MySQL vs PostgreSQL

Relational databases became popular thanks to management systems that implement the relational model, which has been in use for a long time and also proven to be a great way to work with data.


Developers are comparing MySQL and PostgreSQL for the past ten years. Those who support PostgreSQL argue that its standards support and ACID compliance outweighs MySQL's speed. MySQL remains popular thanks to its inclusion in every Linux Web hosting package, but ever since Oracle bought Sun, which owned the MySQL copyright and trademark, there have been widespread concerns that the platform isn’t quite as open-source as before. Meanwhile, PostgreSQL added JSON, that making it one of the few relational databases to also support NoSQL.

Basic introduction of MySQL and PostgreSQL

MySQL is a relational database management system currently developed by Oracle with open-source code. This code is available for free under the GNU General Public License, and commercial versions of MySQL are also available under various proprietary agreements.

Whereas, PostgreSQL is an object-RDBMS, which developed by the PostgreSQL Global Development Group. It also has an open source, and released under the permissive PostgresSQL License.
Let’s take a look at the differences between MySQL and PostgreSQL:



1. Fully ACID Compliant - PostgreSQL has one storage engine, where MySQL has nine, but only two of those really matter to most users - MyIsam and InnoDB. MyIsam was the original engine, built for speed, but it lacked transactions. InnoDB has transactions and is speedier than MyIsam, which is why it’s the default storage engine. Both MySQL’s InnoDB and PostgreSQL are fully ACID compliant, so there’s really no difference between the platforms.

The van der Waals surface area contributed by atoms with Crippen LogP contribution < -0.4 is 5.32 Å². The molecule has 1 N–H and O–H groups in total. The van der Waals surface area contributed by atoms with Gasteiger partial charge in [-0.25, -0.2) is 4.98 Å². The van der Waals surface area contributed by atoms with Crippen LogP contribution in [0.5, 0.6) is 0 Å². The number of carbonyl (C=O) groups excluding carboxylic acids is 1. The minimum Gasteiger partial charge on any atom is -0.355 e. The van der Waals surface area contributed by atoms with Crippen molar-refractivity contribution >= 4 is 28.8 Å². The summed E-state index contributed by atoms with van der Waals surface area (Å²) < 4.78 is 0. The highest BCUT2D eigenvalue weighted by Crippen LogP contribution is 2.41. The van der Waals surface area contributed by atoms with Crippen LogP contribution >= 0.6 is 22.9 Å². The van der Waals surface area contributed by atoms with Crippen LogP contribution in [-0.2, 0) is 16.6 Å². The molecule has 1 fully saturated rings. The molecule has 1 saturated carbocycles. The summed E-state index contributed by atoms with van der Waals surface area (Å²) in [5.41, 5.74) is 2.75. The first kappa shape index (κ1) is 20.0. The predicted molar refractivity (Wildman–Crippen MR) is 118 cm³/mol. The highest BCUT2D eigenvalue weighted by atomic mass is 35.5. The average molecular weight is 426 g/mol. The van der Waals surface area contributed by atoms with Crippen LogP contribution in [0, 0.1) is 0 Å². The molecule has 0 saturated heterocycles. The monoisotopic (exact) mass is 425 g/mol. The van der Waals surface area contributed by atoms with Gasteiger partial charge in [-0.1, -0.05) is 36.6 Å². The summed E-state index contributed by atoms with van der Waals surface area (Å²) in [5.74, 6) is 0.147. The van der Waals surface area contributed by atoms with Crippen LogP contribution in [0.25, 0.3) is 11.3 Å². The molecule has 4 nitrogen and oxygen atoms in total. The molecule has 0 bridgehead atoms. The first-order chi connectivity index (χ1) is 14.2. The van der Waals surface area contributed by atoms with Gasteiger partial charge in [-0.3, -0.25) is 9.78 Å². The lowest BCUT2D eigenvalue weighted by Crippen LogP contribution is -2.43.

2. ANSI Standard Compatible - Compared to earlier versions, MySQL has made progress in the standards area. MySQL support non-standard extensions if the customers like them. But with PostgreSQL, the standards were built into the platform from the start, whereas MySQL added them later.

3. Better Data Integrity - PostgreSQL has always been strict about ensuring data is valid before inserting or updating it. In case of MySQL, you need to set the server to a strict SQL mode, otherwise adjusted values will be inserted or updated.

4. Problematic Subqueries - Subqueries were one of MySQL’s major weaknesses, it was notorious for losing its way with two or more levels of sub-queries. But PostgreSQL is still considered better for joins especially as MySQL doesn’t support Full Outer Joins.

5. Table Changes Without Locking - MyIsam uses table-locking to gain speed. Which is good, if many sessions involve reading, but when writing to a table, the writing session gets exclusive access and other sessions must wait until its finished. But PostgreSQl and InnoDB both use row-level locking which create much less problem.

6. JSON Support - Recent PostgreSQL added JSON support, that make the platform more appealing to anyone who wants to try out NoSQL and store JSON files in the database. It gives greater flexibility on how data is stored compared to traditional relational databases.

7. Server support - Both databases allow you to extend the server. MySQL has a plugin API for C/C++ or any C-compatible language. You can even do full text search in InnoDB. PostgreSQL has a similar system but also supports a wide variety of languages including C/C++, Java, .Net, Perl, Python, Ruby, Tcl, ODBC and others.

8. Better Licensing - PostgreSQL has a MIT-style license that allows you to do anything, including commercial use in open or closed source. On the other handWith MySQL client library is GPL, so you must pay a commercial fee to Oracle or supply the source code of your application.

Both databases are doing great job in it's field, but PostgreSQL is much better than MySQL. If you not yet try them, use them and let us know your exprience in comment below.

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